A unique, 50-year dataset collected by researchers at the Virginia Institute of Marine Science shows that Chesapeake Bay oysters are developing resistance to the pair of diseases—MSX and Dermo—that have helped push populations of these iconic shellfish to one percent of historical levels.
This is despite the increasing prevalence in the Bay of the parasites that are responsible for the two diseases. MSX disease results from an infection by the single-celled protozoan Haplosporidium nelsoni. Dermo is caused by the parasite Perkinsus marinus.
Researchers in VIMS’ Shellfish Pathology Laboratory began gathering the data in 1960 as part of their “Spring Imports” project. Each May, the researchers collect about 700 oysters from a disease-free area in the Bay. The current collection site is in the upper reaches of the Rappahannock River near Ross Rock, where low-salinity waters inhibit the parasites that cause MSX and Dermo disease.
The researchers then transport these disease-free oysters to the saltier waters of the York River near VIMS, where they are placed in cages and monitored each month through October for signs of disease.
Ryan Carnegie, an Associate Research Scientist in the Shellfish Pathology Lab, says “These oysters are completely naïve, having undergone no selection for resistance to disease. The prevalence of parasites in their tissues at the end of the summer thus tells us how much MSX and Dermo is really out there in the Bay.”
Results of the monitoring program show an upward trend in the prevalence of both diseases among the transplanted oysters. Infection rates for MSX have risen from 35-40% in the early 1960s to 80-90% since 2000. Dermo was rarely encountered in the transplanted oysters until the mid-1980s, but now has a significant impact.
Professor Eugene Burreson, who heads the Shellfish Pathology Lab at VIMS, says “our monitoring program shows that disease pressure is really high and increasing.” Burreson has led the program since 1982, following the retirement of VIMS professor Jay Andrews, an early pioneer in oyster-disease research. Andrews began the Spring Import project in 1960, the year after MSX first appeared in Chesapeake Bay.
The good news from the research group comes from their two other studies of wild oysters in the James River. Despite the increasing abundance of disease-causing parasites among the spring imports, data from these studies show a decrease or leveling off in MSX and Dermo among resident oyster populations in the lower James.
“The Wreck Shoal study in the lower James provides the most complete long-term study of disease prevalence on a wild oyster reef,” says Burreson. “It clearly shows increased resistance to MSX in response to increased disease pressure.” The prevalence of MSX among Wreck Shoal oysters has fallen from a high of 82% in 1996 to under 50% during recent years, and serious infections have become rare.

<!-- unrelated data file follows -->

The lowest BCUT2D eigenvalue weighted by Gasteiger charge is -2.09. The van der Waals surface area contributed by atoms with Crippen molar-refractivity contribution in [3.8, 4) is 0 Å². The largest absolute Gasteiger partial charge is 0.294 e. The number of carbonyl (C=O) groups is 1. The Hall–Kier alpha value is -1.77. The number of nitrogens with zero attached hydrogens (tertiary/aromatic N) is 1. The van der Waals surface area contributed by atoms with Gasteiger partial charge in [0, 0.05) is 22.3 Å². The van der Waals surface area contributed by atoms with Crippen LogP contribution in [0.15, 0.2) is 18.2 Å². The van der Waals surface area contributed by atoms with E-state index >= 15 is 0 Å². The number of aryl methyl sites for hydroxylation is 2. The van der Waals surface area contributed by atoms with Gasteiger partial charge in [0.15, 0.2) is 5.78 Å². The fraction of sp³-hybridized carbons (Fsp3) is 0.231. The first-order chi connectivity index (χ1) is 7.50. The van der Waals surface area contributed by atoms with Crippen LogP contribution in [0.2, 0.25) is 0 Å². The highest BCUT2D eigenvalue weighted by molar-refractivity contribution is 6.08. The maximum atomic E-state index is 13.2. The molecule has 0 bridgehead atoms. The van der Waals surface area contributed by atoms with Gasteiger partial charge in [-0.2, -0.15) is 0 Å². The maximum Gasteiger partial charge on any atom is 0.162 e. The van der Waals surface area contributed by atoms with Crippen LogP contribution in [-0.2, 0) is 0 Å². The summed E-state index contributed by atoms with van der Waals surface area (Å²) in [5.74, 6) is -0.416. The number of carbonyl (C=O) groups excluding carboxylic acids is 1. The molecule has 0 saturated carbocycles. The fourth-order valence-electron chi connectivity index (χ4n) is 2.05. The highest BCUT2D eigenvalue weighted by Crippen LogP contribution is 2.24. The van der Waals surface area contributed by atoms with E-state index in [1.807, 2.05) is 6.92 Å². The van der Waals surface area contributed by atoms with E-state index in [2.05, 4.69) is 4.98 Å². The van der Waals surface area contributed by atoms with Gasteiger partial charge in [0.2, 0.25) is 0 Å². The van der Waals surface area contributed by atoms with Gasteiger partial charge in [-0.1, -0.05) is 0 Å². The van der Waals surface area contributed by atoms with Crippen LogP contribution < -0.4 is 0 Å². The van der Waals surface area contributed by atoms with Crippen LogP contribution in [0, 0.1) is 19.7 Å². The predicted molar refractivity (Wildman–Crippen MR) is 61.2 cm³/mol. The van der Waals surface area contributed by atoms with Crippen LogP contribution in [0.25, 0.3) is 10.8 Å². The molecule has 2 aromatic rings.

The Fall Survey of Dermo disease in Virginia oyster populations tells a similar story. Although the impact of Dermo among wild Chesapeake Bay oysters is still significant, it is much lower than that seen in the “naïve” spring imports in the York.
Carnegie says “decreased disease in the wild despite favorable conditions for the parasites is a clear sign of increasing resistance among our native oysters due to long-term exposure.”
The data also show occasional sharp drops in infection rates during wet years, when freshwater runoff lowers the Bay’s salinity. The parasites that cause MSX and Dermo prefer salinities above about 10 parts per thousand (ppt). Salinity in the brackish waters of Chesapeake Bay can range from 5-30 ppt depending on rainfall, tides, and other factors. The salinity of seawater is around 35 ppt.
Burreson says that no one knows how wild oysters have begun to resist succumbing to MSX and Dermo. “We simply don’t understand the host defense mechanism,” he says.
Understanding the genetic basis of resistance could help efforts to restore oysters to the Bay and to enhance oyster aquaculture. “Discovering a genetic marker that correlates with disease resistance would speed up the process of artificial selection,” says Burreson. “Breeding oysters with those markers could make incremental gains in disease resistance much larger.”
Researchers at VIMS, including Kim Reece, Stan Allen, Fu Lin Chu, and Steve Kaattari, are collaborating on the problem, as are colleagues at other institutions, including Ximing Guo of Rutgers University. Reece and Guo are mapping the oyster genome in search of the gene sequences that might impart resistance. Allen, Director of the Aquaculture Genetics and Breeding Technology Center at VIMS, is leading efforts to evaluate resistance of different oyster strains in field and laboratory trials. Chu and Kaattari have focused their research on the molecular basis of disease resistance.